After a splutter or two, the draw for the 2019-20 A-League season finally saw the light of day on August 8.
After a minor delay due to some dissatisfaction around the scheduling, it appears the FFA, PFA, Fox Sports and clubs constructed a mutually acceptable draw, despite its quirks and complications.
While much has and will continue to be made of the compromised nature of the competition, as it moves away from the parity and purity of traditional home-and-away play and into the dark realms of match-ups based on metrics and popularity, the decision-makers have actually done a decent job.
The introduction of Western United provides Melbourne with nine derbies. The Wanderers and Sydney FC will stand toe-to-toe on three separate occasions and the Victory and Adelaide will, predictably, enjoy three incarnations of the original rivalry.
The Big Blue – Australian football’s most passionate and often spiteful match-up in recent history – will also play out three times and the Mariners will host the Jets twice in F3 derbies, with an away clash at McDonald Jones Stadium sandwiched in between.
All up, the draw designers had 21 derbies to work with. They are the matches around which a season can be anchored along with an effective spread and timely placement of games.
From what I can see, they have done a very good job.
Sadly, the A-League has generally started with a whimper as opposed to a bang in recent years, yet it hasn’t been for want of trying with scheduling. Once again, Round 1 will feature Melbourne’s City and Victory in a blockbuster at Marvel Stadium.
The F3 Derby takes centre stage the following week, whilst Round 3 will feature the Western Sydney Wanderers playing their second ever match at Bankwest Stadium when they host Sydney FC.
Even by that early stage, the venue will have become something of a cauldron. Opposition teams should steel themselves for what will be the noisiest and most claustrophobic venue they visit all season.
Just a day later, Western United will host City in their first ever Melbourne Derby at GMHBA Stadium in Geelong, with all eyes noting just how many people the match brings through the gates.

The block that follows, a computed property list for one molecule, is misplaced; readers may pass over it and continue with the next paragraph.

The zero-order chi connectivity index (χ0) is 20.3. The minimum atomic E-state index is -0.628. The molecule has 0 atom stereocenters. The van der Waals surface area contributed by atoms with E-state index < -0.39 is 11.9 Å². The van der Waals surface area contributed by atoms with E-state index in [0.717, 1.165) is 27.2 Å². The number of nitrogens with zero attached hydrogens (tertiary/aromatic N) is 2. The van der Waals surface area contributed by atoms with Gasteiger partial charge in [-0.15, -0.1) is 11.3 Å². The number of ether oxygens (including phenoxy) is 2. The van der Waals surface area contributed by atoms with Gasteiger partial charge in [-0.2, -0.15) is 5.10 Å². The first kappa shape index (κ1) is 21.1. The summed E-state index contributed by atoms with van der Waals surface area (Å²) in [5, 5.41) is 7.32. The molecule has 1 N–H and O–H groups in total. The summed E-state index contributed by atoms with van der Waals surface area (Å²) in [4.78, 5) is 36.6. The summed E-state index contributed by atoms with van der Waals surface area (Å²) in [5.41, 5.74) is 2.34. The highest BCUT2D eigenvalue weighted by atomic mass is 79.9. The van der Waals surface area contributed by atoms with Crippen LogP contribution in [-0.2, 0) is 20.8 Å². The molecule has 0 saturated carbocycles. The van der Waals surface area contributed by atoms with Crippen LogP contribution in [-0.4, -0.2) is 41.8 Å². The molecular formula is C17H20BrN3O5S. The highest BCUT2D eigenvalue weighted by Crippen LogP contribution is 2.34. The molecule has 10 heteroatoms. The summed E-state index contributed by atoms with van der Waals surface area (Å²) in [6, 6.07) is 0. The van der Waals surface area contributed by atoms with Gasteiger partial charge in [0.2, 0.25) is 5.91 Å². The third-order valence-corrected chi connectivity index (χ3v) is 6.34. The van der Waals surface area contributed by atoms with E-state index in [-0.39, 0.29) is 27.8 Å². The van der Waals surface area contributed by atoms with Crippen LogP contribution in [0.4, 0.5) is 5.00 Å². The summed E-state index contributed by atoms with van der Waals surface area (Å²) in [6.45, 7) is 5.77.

Continuing the clever spread of derby action, the Victory host Western United on November 2 during Round 4, and Round 6 features the always anticipated Big Blue, this time at Kogarah.
Just a week later, Adelaide United host the Victory on November 23 and Round 9 sees Western United up against their other Victorian rival Melbourne Victory in Geelong.
The effective spread of derby action is consistent across the remainder of the competition.
Rounds 11 and 13 feature Melbourne derbies, Round 15 an Adelaide-Melbourne clash, while the second Big Blue takes place in Round 16 at AAMI Park.
The pattern disappears over the weekend of February 7-9, where a monumental round will feature Melbourne, Sydney and F3 derbies on consecutive days. However, the more balanced spread of blockbuster encounters returns soon after with a Round 21 original rivalry match and a Round 22 Big Blue to whet the appetite.
March 21 brings the two Sydney teams together again at Bankwest and a week later in Round 25, F3 Derby action is on the agenda.
Even over the final weeks of the season, the attempt to thin out the biggest and more profitable A-League clashes remains obvious. Rounds 27 and 28 both feature Melbourne derbies with top six ramifications likely.
The draw features 18 rounds laced with derby action and cleverly, the other 11 have been planned to feature potential draw card matches or given added meaning via thematic labelling.
Round 5 contains no traditional rivalries yet does play the role of Remembrance Round. Victory and Glory have been specifically slotted into Rounds 8 and 17, while Sydney FC vs Melbourne City matches also feature twice in rounds without derbies.
Such thoughtful, strategic and pointed use of the league’s traditionally more attended and interesting matches must have taken some time to achieve and plenty of discussion. The creators should be applauded for their efforts.
The draw also features an attempt to increase fan engagement and attendance by bringing many matches’ starting times forward to dusk. It appears that the powers at be have been listening. Let’s hope the intended impact eventuates.
The effort to position matches so A-League fans are never more than a week away from a huge derby is obvious and meritorious, and made possible by the introduction of Western United.
If the new kids on the block do take the fight right up to their Victorian neighbours, a potential surge in interest seems likely.
It would also set the scene for Macarthur FC to hopefully do the same in 2020-21.